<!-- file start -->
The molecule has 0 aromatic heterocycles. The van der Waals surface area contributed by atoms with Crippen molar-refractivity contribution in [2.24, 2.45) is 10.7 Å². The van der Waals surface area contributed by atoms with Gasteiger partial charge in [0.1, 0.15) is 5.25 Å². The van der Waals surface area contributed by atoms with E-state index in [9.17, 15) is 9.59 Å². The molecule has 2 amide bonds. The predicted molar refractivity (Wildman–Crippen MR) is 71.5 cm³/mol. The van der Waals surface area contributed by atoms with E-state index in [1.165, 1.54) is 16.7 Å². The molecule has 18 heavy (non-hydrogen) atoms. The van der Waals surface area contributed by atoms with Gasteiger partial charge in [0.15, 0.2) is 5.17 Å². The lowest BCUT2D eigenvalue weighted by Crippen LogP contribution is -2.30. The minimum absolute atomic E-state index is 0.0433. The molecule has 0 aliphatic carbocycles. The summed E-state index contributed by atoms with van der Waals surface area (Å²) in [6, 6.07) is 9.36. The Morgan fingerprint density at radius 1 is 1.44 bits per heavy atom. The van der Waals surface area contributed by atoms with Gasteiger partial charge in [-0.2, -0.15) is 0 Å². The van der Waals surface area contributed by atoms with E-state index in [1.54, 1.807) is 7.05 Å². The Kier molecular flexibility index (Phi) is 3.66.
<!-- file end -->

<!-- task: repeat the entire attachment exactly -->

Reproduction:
The molecule has 0 aromatic heterocycles. The van der Waals surface area contributed by atoms with Crippen molar-refractivity contribution in [2.24, 2.45) is 10.7 Å². The van der Waals surface area contributed by atoms with Gasteiger partial charge in [0.1, 0.15) is 5.25 Å². The van der Waals surface area contributed by atoms with E-state index in [9.17, 15) is 9.59 Å². The molecule has 2 amide bonds. The predicted molar refractivity (Wildman–Crippen MR) is 71.5 cm³/mol. The van der Waals surface area contributed by atoms with E-state index in [1.165, 1.54) is 16.7 Å². The molecule has 18 heavy (non-hydrogen) atoms. The van der Waals surface area contributed by atoms with Gasteiger partial charge in [0.15, 0.2) is 5.17 Å². The lowest BCUT2D eigenvalue weighted by Crippen LogP contribution is -2.30. The minimum absolute atomic E-state index is 0.0433. The molecule has 0 aliphatic carbocycles. The summed E-state index contributed by atoms with van der Waals surface area (Å²) in [6, 6.07) is 9.36. The Morgan fingerprint density at radius 1 is 1.44 bits per heavy atom. The van der Waals surface area contributed by atoms with Gasteiger partial charge in [-0.2, -0.15) is 0 Å². The van der Waals surface area contributed by atoms with E-state index in [1.54, 1.807) is 7.05 Å². The Kier molecular flexibility index (Phi) is 3.66.